"The Center for AI and Digital Policy aims to promote a better society, more fair, more just —

a world where technology promotes broad social inclusion based on fundamental rights, democratic institutions, and the rule of law." 


G7 Leaders Endorse Human-Centric AI, Call Out AI Bias, CAIDP Update 2.24 (June 14, 2021)

Slovenia, as EU President, to Highlight AI, CAIDP Update 2.21 (May 24, 2021)

U.S. Launches AI.gov, CAIDP Update 2.19 (May 10, 2021)

China Moves Forward Data Protection / AI Law, CAIDP Update 2.17 (May 9, 2021)

US Japan to Align on AI Policy? CAIDP Update 2.16 (Apr. 21, 2021)

EU AI Regulation will Establish "Red Lines" for AI, CAIDP Update 2.15 (Apr. 14, 2021)

The Need for a Strong Privacy Law, CAIDP Update 2.12 (March 22, 2021)

Global AI Policy News (March 2021), CAIDP Update 2.10 (Mar. 8, 2021)


Fundamental Rights Agency, Getting the Future Right: AI and Fundamental Rights (Dec. 2020)

G20 Digital Economy Task Force - Examples of National AI Policies (2020)


Ad Hoc Committee on Artificial Intelligence (CAHAI) of the Council of Europe

January 14, 20201

Karen Hao, The coming war on the hidden algorithms that trap people in poverty, MIT Technology Review (Dec. 4, 2020)

James Gleick, Algorithmic Democracy (review of Jill Lepore's If Then: How the Simulmatics Corporation Invented the Future), NY Review of Books (Oct. 8, 2020)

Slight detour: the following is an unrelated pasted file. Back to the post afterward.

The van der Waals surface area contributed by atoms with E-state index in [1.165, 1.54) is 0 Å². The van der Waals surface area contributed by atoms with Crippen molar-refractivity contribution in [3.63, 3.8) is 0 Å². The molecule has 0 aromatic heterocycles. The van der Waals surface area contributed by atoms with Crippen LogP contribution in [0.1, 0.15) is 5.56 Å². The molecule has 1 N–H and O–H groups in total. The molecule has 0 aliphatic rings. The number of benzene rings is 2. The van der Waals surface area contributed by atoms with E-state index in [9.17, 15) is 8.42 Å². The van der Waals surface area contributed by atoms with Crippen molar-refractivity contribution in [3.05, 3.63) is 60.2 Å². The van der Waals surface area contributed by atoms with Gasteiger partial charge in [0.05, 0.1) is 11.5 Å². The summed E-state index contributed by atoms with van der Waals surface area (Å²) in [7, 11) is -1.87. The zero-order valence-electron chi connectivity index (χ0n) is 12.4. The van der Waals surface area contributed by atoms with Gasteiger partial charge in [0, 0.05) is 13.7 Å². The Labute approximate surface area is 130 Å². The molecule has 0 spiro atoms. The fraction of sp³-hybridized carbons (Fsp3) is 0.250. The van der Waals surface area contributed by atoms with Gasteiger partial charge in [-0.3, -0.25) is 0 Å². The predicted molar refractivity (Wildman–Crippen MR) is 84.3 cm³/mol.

China's Surveillance State Goes Global, The Atlantic (September 2020).

Upcoming AI Events

Conversation with Gregor Stroje, Chair of the CAHAI

June 2, 2021, 3:30 pm EDT (UTC-4)


AI Bias & Surveillance: Recognition, Analysis & Prediction

June 1-6, 2021


Global Privacy Assembly - #GPA2021

National Institute for Transparency, Access to Information and Personal Data Protection

Mexico City, Mexico

18-21 October 2021



CAIDP Statements

CAIDP Statement to African Commission on Human and Peoples' Rights regarding Resolution 473 (Apr. 5, 2021)

CAIDP Statement to Government of Colombia on Intersectoral Commission for AI (Ap. 5, 2021) [in English] [in Spanish]

CAIDP Statement to House Armed Services Committee regarding US AI Policy (Mar. 25, 2021)

CAIDP Statement to G20 Digital Economy Task Force (Mar. 17, 2021)

CAIDP Statement in support of European Citizen Initiative to Ban Biometric Mass Surveillance (Mar. 3, 2021)

-> Sign the Petition <-

CAIDP Statement on "External Dimensions of AI" for European Parliament (Mar. 1, 2021). 

CAIDP Statement on draft, final report of US National Security Commission on AI (Feb. 26, 2021). 

CAIDP Events


Maintaining Control Over AI, Marc Rotenberg responds to Ben Shneiderman on Human-Centered AI, Issues in Science and Technology (Spring 2021)

Marc Rotenberg, The Need for Strong Privacy Law, The New York Times (March, 15, 2021)

Time to Assess National AI PoliciesMarc Rotenberg, Blog@CACM, Nov. 24, 2020

Marc Rotenberg, Il futuro della privacy e la vivacità della democrazia in Privacy 2030: Una nuova visione per l’Europa (The Mainfesto of Giovanni Butarelli) (Sept. 2020) (in English)

Reference Books